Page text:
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The Stockdale Paradox meets Thanksgiving 2020

Admiral James Stockdale was held for seven years in a Vietnamese prisoner of war camp. He survived unspeakable brutality and lived all of those years not knowing if or when he might be killed. When interviewed by Jim Collins in Good to Great, Stockdale shared the key to his survival: I never doubted not only that I would get out, but also that I would prevail in the end and turn the experience into the defining event of my life, which, in retrospect, I would not trade. 

Collins followed with another question: “Who didn’t make it out?” Stockdale’s answer gave rise to the Stockdale Paradox. He responded: The optimists. Oh, they were the ones who said, ‘We’re going to be out by Christmas.’ And Christmas would come, and Christmas would go. Then they’d say, ‘We’re going to be out by Easter.’ And Easter would come, and Easter would go. And then Thanksgiving, and then it would be Christmas again. And they died of a broken heart….This is a very important lesson. You must never confuse faith that you will prevail in the end—which you can never afford to lose —with the discipline to confront the most brutal facts of your current reality, whatever they might be. (emphasis mine)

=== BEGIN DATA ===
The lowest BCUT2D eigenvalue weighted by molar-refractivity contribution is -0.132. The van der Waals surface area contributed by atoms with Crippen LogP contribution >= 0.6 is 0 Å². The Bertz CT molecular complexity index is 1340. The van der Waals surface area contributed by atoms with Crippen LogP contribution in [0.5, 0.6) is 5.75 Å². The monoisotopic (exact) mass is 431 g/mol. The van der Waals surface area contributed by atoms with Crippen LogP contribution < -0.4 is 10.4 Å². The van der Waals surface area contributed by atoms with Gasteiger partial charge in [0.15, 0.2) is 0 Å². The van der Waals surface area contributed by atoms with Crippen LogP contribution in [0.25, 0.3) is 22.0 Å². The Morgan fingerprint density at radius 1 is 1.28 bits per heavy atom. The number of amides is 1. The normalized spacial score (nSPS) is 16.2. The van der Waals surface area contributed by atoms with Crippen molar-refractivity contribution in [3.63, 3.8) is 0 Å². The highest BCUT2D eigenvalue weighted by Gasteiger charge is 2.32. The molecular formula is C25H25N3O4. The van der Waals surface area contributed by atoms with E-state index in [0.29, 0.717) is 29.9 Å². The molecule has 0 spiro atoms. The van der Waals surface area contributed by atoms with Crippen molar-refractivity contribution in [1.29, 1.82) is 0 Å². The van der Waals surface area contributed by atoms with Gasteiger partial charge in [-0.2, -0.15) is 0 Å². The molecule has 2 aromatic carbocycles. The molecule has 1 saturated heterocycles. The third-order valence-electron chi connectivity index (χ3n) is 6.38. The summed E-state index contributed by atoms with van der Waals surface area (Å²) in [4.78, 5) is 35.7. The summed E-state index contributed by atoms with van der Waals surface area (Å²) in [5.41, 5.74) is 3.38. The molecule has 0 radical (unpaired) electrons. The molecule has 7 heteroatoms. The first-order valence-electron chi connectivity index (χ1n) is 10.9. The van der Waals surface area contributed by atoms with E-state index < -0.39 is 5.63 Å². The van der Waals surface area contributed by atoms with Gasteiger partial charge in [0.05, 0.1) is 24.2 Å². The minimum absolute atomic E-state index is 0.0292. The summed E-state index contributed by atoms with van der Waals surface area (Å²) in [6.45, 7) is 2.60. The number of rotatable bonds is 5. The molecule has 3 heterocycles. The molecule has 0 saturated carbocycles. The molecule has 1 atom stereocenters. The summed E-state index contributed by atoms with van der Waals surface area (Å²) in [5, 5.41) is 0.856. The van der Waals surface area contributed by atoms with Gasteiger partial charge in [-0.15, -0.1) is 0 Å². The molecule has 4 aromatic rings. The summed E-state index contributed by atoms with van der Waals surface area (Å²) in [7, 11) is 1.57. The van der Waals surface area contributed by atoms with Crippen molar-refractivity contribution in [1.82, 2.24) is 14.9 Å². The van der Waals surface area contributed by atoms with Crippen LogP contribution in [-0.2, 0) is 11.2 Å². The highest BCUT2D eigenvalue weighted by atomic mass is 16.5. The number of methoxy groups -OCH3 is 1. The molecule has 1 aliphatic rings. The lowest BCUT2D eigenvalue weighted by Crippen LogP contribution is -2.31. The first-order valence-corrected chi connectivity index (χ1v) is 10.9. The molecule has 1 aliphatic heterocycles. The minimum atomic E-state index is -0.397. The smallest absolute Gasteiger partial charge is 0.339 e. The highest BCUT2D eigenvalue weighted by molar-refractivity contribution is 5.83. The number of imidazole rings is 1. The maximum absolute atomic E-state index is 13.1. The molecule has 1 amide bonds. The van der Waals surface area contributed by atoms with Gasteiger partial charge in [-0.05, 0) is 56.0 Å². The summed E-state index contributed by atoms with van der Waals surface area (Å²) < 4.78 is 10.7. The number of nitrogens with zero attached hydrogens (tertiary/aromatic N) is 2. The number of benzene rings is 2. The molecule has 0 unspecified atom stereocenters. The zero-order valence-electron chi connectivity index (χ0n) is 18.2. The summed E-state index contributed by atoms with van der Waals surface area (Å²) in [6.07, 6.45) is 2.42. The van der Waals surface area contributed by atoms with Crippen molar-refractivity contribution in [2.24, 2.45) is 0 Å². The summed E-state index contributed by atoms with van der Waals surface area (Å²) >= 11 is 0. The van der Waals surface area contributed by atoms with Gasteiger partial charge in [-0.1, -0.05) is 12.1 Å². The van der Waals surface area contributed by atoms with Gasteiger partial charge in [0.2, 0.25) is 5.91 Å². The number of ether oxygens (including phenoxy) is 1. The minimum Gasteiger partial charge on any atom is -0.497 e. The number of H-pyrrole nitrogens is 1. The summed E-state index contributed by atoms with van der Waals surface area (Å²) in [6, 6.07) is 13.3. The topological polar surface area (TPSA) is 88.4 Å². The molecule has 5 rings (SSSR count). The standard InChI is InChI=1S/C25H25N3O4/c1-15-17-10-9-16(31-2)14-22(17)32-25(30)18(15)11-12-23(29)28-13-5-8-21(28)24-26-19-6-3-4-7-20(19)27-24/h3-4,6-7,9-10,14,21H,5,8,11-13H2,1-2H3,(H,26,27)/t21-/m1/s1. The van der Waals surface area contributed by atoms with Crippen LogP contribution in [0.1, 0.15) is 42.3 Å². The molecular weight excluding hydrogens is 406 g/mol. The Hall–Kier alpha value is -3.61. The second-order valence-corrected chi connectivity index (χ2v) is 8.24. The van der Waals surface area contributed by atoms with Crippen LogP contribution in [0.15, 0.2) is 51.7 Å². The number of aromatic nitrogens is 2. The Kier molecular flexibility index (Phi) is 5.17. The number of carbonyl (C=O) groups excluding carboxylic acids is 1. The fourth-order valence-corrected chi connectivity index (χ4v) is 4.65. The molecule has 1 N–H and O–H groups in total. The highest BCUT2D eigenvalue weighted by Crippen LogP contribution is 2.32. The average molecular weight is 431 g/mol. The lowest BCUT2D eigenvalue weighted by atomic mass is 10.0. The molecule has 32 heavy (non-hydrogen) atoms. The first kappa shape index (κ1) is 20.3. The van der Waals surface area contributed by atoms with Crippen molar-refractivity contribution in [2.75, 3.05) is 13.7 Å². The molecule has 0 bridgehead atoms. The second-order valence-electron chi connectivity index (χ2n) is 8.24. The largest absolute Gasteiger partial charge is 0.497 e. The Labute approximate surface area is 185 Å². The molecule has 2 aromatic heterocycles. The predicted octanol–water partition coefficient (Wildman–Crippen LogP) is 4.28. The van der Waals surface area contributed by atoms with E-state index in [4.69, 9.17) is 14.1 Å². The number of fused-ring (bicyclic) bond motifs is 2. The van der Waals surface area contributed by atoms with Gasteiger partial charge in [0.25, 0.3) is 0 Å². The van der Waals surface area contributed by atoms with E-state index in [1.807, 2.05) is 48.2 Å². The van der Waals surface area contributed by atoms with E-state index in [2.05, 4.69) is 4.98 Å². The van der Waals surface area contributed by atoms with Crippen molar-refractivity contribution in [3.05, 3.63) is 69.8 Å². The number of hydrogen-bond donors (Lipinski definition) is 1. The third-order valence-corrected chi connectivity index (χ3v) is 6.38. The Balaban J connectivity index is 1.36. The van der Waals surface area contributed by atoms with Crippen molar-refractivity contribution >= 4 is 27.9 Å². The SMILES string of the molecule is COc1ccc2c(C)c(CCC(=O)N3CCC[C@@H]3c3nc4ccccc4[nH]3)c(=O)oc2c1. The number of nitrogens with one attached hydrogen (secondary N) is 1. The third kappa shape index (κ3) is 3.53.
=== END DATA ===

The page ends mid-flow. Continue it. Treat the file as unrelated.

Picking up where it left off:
Admiral Stockdale survived on a hope borne out of reality. The paradox is of course you have to be honest about a situation – all of its pain, anxiety, and uncertainty in order to grab hold of a true hope that has enough strength to carry you out. We see a testimony to this kind of hope written throughout the Bible. It is the grit and fear of the Israelites standing at the edge of the Red Sea as Pharaoh’s army was closing in on them, the courage of a shepherd boy facing the giants of this world, the encouragement of the prophets, the plaintive and unyielding cries of the Canaanite woman, and the resolve of Jesus serving his friends at their last meal together. Scripture tells us that God has no need for a brave front or a call to cheery optimism. God honors our honesty and in Jesus became: the truth, the way, and the life.

As we consider how much will be different this year around our holiday tables and in our traditions, let us be encouraged by the story of grace found in scripture and the testimony of one who overcame much. May we cling ever to the faith that we will prevail in the end even as we adapt to the realities that surround us. Happy Thanksgiving even now and especially now.

Amanda Atkin
Associate Minister of Faith Formation